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Distant metastases from cutaneous squamous cell carcinoma—analysis of AJCC stage IV

Authors

  • Markus Brunner MD,

    Corresponding author
    1. Sydney Head and Neck Cancer Institute, The Sydney Cancer Centre, Royal Prince Alfred Hospital, Missenden Road, Camperdown, New South Wales, 2050, Sydney, Australia
    • Sydney Head and Neck Cancer Institute, The Sydney Cancer Centre, Royal Prince Alfred Hospital, Missenden Road, Camperdown, New South Wales, 2050, Sydney, Australia
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  • Michael J. Veness MMed, MD, FRANZCR,

    1. Head and Neck Cancer Service, Westmead Hospital, University of Sydney, Sydney, Australia
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  • Sydney Ch'ng MBBS, FRACS (PLAST),

    1. Sydney Head and Neck Cancer Institute, The Sydney Cancer Centre, Royal Prince Alfred Hospital, Missenden Road, Camperdown, New South Wales, 2050, Sydney, Australia
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  • Michael Elliott FRACS,

    1. Sydney Head and Neck Cancer Institute, The Sydney Cancer Centre, Royal Prince Alfred Hospital, Missenden Road, Camperdown, New South Wales, 2050, Sydney, Australia
    2. Sydney Medical School, University of Sydney, Australia
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  • Jonathan R. Clark MBBS(Hons)

    1. Sydney Head and Neck Cancer Institute, The Sydney Cancer Centre, Royal Prince Alfred Hospital, Missenden Road, Camperdown, New South Wales, 2050, Sydney, Australia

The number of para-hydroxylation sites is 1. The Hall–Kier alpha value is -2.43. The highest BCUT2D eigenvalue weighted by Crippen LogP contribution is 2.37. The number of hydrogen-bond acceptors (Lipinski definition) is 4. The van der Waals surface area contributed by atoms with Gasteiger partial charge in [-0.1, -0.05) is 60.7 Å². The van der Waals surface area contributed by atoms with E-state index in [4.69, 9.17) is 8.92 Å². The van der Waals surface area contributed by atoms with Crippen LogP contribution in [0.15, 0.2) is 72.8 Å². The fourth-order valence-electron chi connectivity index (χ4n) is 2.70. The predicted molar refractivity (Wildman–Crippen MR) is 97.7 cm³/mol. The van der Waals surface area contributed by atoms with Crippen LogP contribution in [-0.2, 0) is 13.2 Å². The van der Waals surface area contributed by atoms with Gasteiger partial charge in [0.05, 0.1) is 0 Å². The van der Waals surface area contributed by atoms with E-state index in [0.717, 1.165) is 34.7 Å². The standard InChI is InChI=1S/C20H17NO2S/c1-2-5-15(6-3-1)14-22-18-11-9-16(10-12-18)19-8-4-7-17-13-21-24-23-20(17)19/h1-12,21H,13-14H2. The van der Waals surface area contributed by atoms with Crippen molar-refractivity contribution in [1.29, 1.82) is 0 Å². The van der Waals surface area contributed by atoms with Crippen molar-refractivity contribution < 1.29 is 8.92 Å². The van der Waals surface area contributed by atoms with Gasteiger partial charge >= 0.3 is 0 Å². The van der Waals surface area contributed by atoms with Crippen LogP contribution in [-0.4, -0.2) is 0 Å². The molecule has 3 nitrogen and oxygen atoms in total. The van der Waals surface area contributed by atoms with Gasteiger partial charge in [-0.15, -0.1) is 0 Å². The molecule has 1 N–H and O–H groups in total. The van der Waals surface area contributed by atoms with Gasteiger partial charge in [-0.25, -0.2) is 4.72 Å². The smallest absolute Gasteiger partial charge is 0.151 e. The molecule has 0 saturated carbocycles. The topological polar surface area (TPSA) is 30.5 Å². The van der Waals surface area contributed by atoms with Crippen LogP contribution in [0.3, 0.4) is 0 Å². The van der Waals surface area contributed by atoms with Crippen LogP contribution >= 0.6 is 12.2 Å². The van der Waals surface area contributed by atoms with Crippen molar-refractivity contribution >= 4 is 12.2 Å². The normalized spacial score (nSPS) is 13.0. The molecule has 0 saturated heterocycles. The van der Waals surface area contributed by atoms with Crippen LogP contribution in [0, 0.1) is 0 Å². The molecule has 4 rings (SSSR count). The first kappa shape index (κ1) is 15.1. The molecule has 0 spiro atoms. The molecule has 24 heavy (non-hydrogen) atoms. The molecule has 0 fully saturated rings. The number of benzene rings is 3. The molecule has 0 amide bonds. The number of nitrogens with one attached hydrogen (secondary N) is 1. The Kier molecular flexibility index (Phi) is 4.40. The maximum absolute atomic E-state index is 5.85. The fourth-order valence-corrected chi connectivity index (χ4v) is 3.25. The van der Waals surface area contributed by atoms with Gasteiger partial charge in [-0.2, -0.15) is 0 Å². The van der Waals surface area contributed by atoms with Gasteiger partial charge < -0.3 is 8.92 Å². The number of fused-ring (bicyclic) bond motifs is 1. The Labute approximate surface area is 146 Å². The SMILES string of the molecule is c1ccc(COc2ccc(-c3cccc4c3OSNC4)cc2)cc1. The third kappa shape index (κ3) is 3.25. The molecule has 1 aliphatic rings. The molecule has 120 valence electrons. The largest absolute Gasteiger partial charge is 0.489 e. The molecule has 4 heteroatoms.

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Abstract

Background

The seventh edition of the American Joint Committee on Cancer (AJCC) Staging Manual introduced a more detailed system to stage regional lymph node metastases for disease with cutaneous squamous cell carcinoma (SCC). The purpose of this study was to determine if the inclusion of disease staged N2 and N3 together with disease staged M1 is an appropriate grouping within stage IV.

Methods

A retrospective multicenter analysis was conducted of 603 patients with metastatic cutaneous SCC to compare survival data for regional (N2 and N3) versus distant metastases.

Results

Disease specific survival (DSS) and overall survival (OS) were much poorer for patients with distant disease compared to those with different stages of regional disease. After 5 years, only 25% of patients with N2 disease and 35% of patients with N3 disease died from their cancer compared with 89% of patients with distant metastases.

Conclusion

Our results indicate that in cutaneous SCC, stage IV represents a very heterogeneous group. Therefore, N2 and N3 disease should not be grouped with M1 together within AJCC stage IV. © 2012 Wiley Periodicals, Inc. Head Neck, 2013

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